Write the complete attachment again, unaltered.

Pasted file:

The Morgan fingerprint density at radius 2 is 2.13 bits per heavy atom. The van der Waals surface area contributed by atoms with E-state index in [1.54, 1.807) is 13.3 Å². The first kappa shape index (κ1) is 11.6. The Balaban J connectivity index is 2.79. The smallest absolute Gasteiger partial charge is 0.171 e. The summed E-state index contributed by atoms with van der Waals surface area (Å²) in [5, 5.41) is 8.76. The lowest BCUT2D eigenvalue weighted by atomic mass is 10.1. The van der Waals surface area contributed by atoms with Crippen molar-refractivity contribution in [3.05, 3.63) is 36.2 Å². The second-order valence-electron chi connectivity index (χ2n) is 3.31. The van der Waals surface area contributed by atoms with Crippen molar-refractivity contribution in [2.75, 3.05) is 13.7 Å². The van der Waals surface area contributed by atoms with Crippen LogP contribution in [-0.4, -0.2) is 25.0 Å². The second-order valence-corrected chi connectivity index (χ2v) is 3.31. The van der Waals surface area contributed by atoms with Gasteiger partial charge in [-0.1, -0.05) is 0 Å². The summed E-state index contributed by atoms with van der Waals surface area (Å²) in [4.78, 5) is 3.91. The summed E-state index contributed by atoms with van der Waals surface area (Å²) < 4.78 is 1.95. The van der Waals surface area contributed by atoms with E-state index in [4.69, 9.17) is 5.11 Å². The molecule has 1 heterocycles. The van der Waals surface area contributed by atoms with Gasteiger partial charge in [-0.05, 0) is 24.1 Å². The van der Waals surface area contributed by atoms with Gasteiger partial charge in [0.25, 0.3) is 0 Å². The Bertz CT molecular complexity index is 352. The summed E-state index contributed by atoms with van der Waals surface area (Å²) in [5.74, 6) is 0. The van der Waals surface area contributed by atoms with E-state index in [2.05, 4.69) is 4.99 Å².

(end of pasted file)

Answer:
The Morgan fingerprint density at radius 2 is 2.13 bits per heavy atom. The van der Waals surface area contributed by atoms with E-state index in [1.54, 1.807) is 13.3 Å². The first kappa shape index (κ1) is 11.6. The Balaban J connectivity index is 2.79. The smallest absolute Gasteiger partial charge is 0.171 e. The summed E-state index contributed by atoms with van der Waals surface area (Å²) in [5, 5.41) is 8.76. The lowest BCUT2D eigenvalue weighted by atomic mass is 10.1. The van der Waals surface area contributed by atoms with Crippen molar-refractivity contribution in [3.05, 3.63) is 36.2 Å². The second-order valence-electron chi connectivity index (χ2n) is 3.31. The van der Waals surface area contributed by atoms with Crippen molar-refractivity contribution in [2.75, 3.05) is 13.7 Å². The van der Waals surface area contributed by atoms with Crippen LogP contribution in [-0.4, -0.2) is 25.0 Å². The second-order valence-corrected chi connectivity index (χ2v) is 3.31. The van der Waals surface area contributed by atoms with Gasteiger partial charge in [-0.1, -0.05) is 0 Å². The summed E-state index contributed by atoms with van der Waals surface area (Å²) in [4.78, 5) is 3.91. The summed E-state index contributed by atoms with van der Waals surface area (Å²) < 4.78 is 1.95. The van der Waals surface area contributed by atoms with E-state index in [4.69, 9.17) is 5.11 Å². The molecule has 1 heterocycles. The van der Waals surface area contributed by atoms with Gasteiger partial charge in [-0.05, 0) is 24.1 Å². The van der Waals surface area contributed by atoms with Gasteiger partial charge in [0.25, 0.3) is 0 Å². The Bertz CT molecular complexity index is 352. The summed E-state index contributed by atoms with van der Waals surface area (Å²) in [5.74, 6) is 0. The van der Waals surface area contributed by atoms with E-state index in [2.05, 4.69) is 4.99 Å².